The following presents the BBC’s ‘Religious Studies’ article ‘Islam: good and evil’
Religion has a great deal to say about ‘good’ and ‘evil’. Religious leaders and sacred texts all encourage believers to live ‘good’ lives. The problem of evil and suffering is one of the commonest reasons people give for not believing in God.
There are two types of evil:
• natural evil – suffering caused by events that have nothing to do with humans, and which are to do with the way the world is, eg, natural disasters such as volcanic eruptions, floods or earthquakes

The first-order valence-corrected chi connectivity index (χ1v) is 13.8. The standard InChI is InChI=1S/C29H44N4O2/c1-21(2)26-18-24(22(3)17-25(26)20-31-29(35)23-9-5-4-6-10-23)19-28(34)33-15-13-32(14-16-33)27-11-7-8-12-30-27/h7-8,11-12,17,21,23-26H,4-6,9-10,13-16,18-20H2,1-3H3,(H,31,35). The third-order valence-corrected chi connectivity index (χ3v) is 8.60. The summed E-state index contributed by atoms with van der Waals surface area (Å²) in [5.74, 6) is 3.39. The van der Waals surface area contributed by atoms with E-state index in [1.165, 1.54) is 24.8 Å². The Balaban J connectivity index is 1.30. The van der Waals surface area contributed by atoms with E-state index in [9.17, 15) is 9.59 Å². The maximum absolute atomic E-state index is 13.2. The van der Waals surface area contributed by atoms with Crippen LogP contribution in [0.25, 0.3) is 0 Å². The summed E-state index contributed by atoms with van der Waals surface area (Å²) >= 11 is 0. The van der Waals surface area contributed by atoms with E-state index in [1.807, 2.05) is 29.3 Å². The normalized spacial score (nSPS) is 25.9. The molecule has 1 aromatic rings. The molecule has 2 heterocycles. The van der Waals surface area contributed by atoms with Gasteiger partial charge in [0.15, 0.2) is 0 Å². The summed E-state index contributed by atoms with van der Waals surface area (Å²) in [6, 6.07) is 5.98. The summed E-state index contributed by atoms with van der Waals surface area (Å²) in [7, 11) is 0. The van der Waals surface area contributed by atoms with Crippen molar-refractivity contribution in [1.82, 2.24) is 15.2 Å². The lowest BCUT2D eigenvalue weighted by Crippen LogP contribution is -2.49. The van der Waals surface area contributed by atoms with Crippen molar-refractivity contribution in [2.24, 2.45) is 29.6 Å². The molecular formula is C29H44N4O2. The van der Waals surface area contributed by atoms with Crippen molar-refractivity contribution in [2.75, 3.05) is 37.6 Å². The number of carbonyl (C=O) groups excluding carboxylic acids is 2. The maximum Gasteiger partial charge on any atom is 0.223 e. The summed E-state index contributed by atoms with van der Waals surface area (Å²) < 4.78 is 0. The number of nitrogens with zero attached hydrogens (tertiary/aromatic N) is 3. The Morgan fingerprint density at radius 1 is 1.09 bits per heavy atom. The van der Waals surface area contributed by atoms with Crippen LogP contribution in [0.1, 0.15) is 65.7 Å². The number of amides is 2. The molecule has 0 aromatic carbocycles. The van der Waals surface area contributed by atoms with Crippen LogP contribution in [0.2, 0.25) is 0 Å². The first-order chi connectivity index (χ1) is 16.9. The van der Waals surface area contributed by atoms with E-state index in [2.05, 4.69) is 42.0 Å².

• moral (or human) evil – suffering caused by humans acting in a way that is considered morally wrong eg, bullying, murder, rape, theft or terrorism
Human evil and natural evil can often work together, with human evil making natural evil worse – or better! For example, the suffering caused by an earthquake or floods can be made worse by people looting, but it can be made more bearable by people showing compassion and making personal sacrifices to help those who are suffering.
It is important to remember that: ‘evil’ is a cause of suffering; ‘suffering’ is a result of evil.